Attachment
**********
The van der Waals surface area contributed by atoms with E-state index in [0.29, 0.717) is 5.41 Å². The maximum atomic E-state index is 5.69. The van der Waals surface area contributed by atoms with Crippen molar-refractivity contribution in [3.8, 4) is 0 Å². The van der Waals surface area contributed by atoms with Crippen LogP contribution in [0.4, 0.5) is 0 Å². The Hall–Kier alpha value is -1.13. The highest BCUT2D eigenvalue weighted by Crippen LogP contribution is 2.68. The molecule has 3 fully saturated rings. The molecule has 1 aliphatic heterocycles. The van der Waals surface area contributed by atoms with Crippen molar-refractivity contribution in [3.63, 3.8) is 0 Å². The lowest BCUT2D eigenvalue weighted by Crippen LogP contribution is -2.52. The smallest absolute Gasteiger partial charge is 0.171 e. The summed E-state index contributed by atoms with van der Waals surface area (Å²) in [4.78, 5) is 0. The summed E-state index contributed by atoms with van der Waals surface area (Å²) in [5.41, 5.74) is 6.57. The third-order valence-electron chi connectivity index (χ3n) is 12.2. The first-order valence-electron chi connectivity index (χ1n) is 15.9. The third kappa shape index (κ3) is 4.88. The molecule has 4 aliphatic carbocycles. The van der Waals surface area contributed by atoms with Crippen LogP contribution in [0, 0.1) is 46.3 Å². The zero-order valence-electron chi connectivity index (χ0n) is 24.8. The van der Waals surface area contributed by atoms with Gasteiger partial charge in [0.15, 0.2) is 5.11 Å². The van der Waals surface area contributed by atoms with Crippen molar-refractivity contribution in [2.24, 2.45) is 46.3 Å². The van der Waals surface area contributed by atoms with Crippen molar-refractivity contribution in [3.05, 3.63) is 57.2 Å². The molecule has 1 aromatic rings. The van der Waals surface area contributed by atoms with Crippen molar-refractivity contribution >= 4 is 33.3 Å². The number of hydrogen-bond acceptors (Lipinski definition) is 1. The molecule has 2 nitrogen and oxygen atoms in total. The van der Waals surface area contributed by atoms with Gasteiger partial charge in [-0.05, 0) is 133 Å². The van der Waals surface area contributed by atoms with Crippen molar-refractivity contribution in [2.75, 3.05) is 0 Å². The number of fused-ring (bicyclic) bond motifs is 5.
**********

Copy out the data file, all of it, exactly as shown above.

The van der Waals surface area contributed by atoms with E-state index in [0.29, 0.717) is 5.41 Å². The maximum atomic E-state index is 5.69. The van der Waals surface area contributed by atoms with Crippen molar-refractivity contribution in [3.8, 4) is 0 Å². The van der Waals surface area contributed by atoms with Crippen LogP contribution in [0.4, 0.5) is 0 Å². The Hall–Kier alpha value is -1.13. The highest BCUT2D eigenvalue weighted by Crippen LogP contribution is 2.68. The molecule has 3 fully saturated rings. The molecule has 1 aliphatic heterocycles. The van der Waals surface area contributed by atoms with Crippen molar-refractivity contribution in [3.63, 3.8) is 0 Å². The lowest BCUT2D eigenvalue weighted by Crippen LogP contribution is -2.52. The smallest absolute Gasteiger partial charge is 0.171 e. The summed E-state index contributed by atoms with van der Waals surface area (Å²) in [4.78, 5) is 0. The summed E-state index contributed by atoms with van der Waals surface area (Å²) in [5.41, 5.74) is 6.57. The third-order valence-electron chi connectivity index (χ3n) is 12.2. The first-order valence-electron chi connectivity index (χ1n) is 15.9. The third kappa shape index (κ3) is 4.88. The molecule has 4 aliphatic carbocycles. The van der Waals surface area contributed by atoms with Crippen LogP contribution in [0, 0.1) is 46.3 Å². The zero-order valence-electron chi connectivity index (χ0n) is 24.8. The van der Waals surface area contributed by atoms with Gasteiger partial charge in [0.15, 0.2) is 5.11 Å². The van der Waals surface area contributed by atoms with Crippen molar-refractivity contribution in [2.24, 2.45) is 46.3 Å². The van der Waals surface area contributed by atoms with Crippen molar-refractivity contribution in [3.05, 3.63) is 57.2 Å². The molecule has 1 aromatic rings. The van der Waals surface area contributed by atoms with Crippen molar-refractivity contribution >= 4 is 33.3 Å². The number of hydrogen-bond acceptors (Lipinski definition) is 1. The molecule has 2 nitrogen and oxygen atoms in total. The van der Waals surface area contributed by atoms with Gasteiger partial charge in [-0.05, 0) is 133 Å². The van der Waals surface area contributed by atoms with Crippen molar-refractivity contribution in [2.75, 3.05) is 0 Å². The number of fused-ring (bicyclic) bond motifs is 5.